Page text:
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Regular version of the site
Master 2023/2024

Introduction to Network Analysis

Category 'Best Course for Career Development'
Category 'Best Course for Broadening Horizons and Diversity of Knowledge and Skills'
Category 'Best Course for New Knowledge and Skills'
Type: Compulsory course
Area of studies: Applied Mathematics and Informatics
When: 1 year, 2 module
Mode of studies: offline
Open to: students of one campus
Master’s programme: Applied Statistics with Network Analysis
Language: English
ECTS credits: 3
Contact hours: 40

Course Syllabus

Abstract

This course is an introductory course in network analysis, designed to familiarize graduate students with the general concepts and basic techniques of network analysis in sociological re-search, gain general knowledge of major theoretical concepts and methodological techniques used in social network analysis, and get some hands-on experience of collecting, analyzing, and mapping network data with SNA software. In addition, this course will provide ample opportu-nities to include network concepts in students’ master theses work.
Learning Objectives

Learning Objectives

  • The goal of the course is ensure that students understand topics and principles of network analsis.
Expected Learning Outcomes

Expected Learning Outcomes

  • Be able to confidently uses available data to test proposed network hypotheses.
  • Be able to correctly selects appropriate model / method of network analysis for a given problem.
  • Be able to develop a solid network theoretical foundation for the project at hand.
  • Be able to explore the advantages and disadvantages of various network analytic tools and methods.
  • Be able to integrate network information found from various sources and compensate for lack of data by adjusting models.
  • Be able to master advanced research methods, including network methods, without direct supervision, and is capable of using these methods to analyze complex models.
  • Have the skill to processe learned information, and integrate learned material into a cohesive research toolchest.
  • Have the skills to effectively presents network research ideas to peers, instructors, and general audience.
  • Have the skills to expresses network research ideas in English in written and oral communication.
  • Know the advantages and disadvantages of various network analytic tools and methods.
  • Know the basic principles of network analysis.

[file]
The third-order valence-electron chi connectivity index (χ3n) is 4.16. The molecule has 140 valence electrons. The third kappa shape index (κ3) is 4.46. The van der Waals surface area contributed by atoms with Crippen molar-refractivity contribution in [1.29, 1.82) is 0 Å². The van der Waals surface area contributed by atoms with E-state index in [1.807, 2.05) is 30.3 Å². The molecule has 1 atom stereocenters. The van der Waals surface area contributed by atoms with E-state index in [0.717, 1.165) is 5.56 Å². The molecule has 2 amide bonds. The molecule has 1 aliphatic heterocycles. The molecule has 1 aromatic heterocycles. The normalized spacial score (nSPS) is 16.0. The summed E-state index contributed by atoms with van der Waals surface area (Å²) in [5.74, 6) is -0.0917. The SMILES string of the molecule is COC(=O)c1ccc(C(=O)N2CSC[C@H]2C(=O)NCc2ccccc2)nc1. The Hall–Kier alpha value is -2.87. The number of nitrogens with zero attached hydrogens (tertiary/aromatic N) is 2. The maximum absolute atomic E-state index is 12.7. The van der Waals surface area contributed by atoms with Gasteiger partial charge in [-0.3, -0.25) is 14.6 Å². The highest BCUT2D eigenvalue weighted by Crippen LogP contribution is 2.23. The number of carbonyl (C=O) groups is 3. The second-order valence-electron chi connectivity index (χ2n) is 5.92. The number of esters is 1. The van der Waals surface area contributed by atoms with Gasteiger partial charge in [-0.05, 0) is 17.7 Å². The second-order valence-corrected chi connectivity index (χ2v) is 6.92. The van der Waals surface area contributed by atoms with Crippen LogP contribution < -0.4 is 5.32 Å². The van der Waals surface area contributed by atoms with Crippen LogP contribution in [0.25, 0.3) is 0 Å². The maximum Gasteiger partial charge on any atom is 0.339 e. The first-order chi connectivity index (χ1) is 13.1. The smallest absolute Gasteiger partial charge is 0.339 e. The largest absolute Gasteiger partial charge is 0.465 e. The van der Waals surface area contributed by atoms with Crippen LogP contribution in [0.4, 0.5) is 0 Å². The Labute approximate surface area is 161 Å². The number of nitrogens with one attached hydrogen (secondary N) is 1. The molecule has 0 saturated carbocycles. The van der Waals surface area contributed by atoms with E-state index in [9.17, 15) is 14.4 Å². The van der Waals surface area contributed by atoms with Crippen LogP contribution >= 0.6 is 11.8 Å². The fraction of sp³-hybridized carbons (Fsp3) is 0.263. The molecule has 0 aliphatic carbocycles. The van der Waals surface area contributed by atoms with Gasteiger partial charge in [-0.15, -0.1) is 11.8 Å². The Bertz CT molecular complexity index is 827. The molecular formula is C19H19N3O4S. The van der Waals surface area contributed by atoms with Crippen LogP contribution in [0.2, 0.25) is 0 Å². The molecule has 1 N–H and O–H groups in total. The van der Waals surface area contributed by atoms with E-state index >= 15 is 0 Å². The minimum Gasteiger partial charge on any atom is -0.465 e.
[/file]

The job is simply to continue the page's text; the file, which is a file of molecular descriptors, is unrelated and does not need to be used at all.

• Know the major network modeling programs.
Course Contents

Course Contents

  • Introduction
  • SNA methodology
  • SNA methodology II
  • SNA methodology III
  • SNA models I
  • SNA models II
  • Conclusion
Assessment Elements

Assessment Elements

  • blocking Final Research Project
  • blocking Quizzes
Interim Assessment

Interim Assessment

  • 2023/2024 2nd module
    0.4 * Final Research Project + 0.6 * Quizzes
Bibliography

Bibliography

Recommended Core Bibliography

  • Carrington, P. J., Scott, J., & Wasserman, S. (2005). Models and Methods in Social Network Analysis. Cambridge University Press.
  • Kolaczyk, E. D., & Csárdi, G. (2014). Statistical Analysis of Network Data with R. New York: Springer. Retrieved from http://search.ebscohost.com/login.aspx?direct=true&site=eds-live&db=edsebk&AN=783200
  • Luke, D. A. (2015). A User’s Guide to Network Analysis in R. Cham: Springer. Retrieved from http://search.ebscohost.com/login.aspx?direct=true&site=eds-live&db=edsebk&AN=1114415
  • Nooy, W. de, Batagelj, V., & Mrvar, A. (2011). Exploratory Social Network Analysis with Pajek: Vol. Rev. and expanded 2nd ed. Cambridge University Press.

Recommended Additional Bibliography

  • Kadry, S., & Al-Taie, M. Z. (2014). Social Network Analysis : An Introduction with an Extensive Implementation to a Large-scale Online Network Using Pajek. Bentham Science Publishers.
  • Lazega, E., & Snijders, T. A. B. (2016). Multilevel Network Analysis for the Social Sciences : Theory, Methods and Applications. Cham: Springer. Retrieved from http://search.ebscohost.com/login.aspx?direct=true&site=eds-live&db=edsebk&AN=1119294
  • Newman, M. E. J. (2010). Networks : An Introduction. Oxford: OUP Oxford. Retrieved from http://search.ebscohost.com/login.aspx?direct=true&site=eds-live&db=nlebk&AN=458550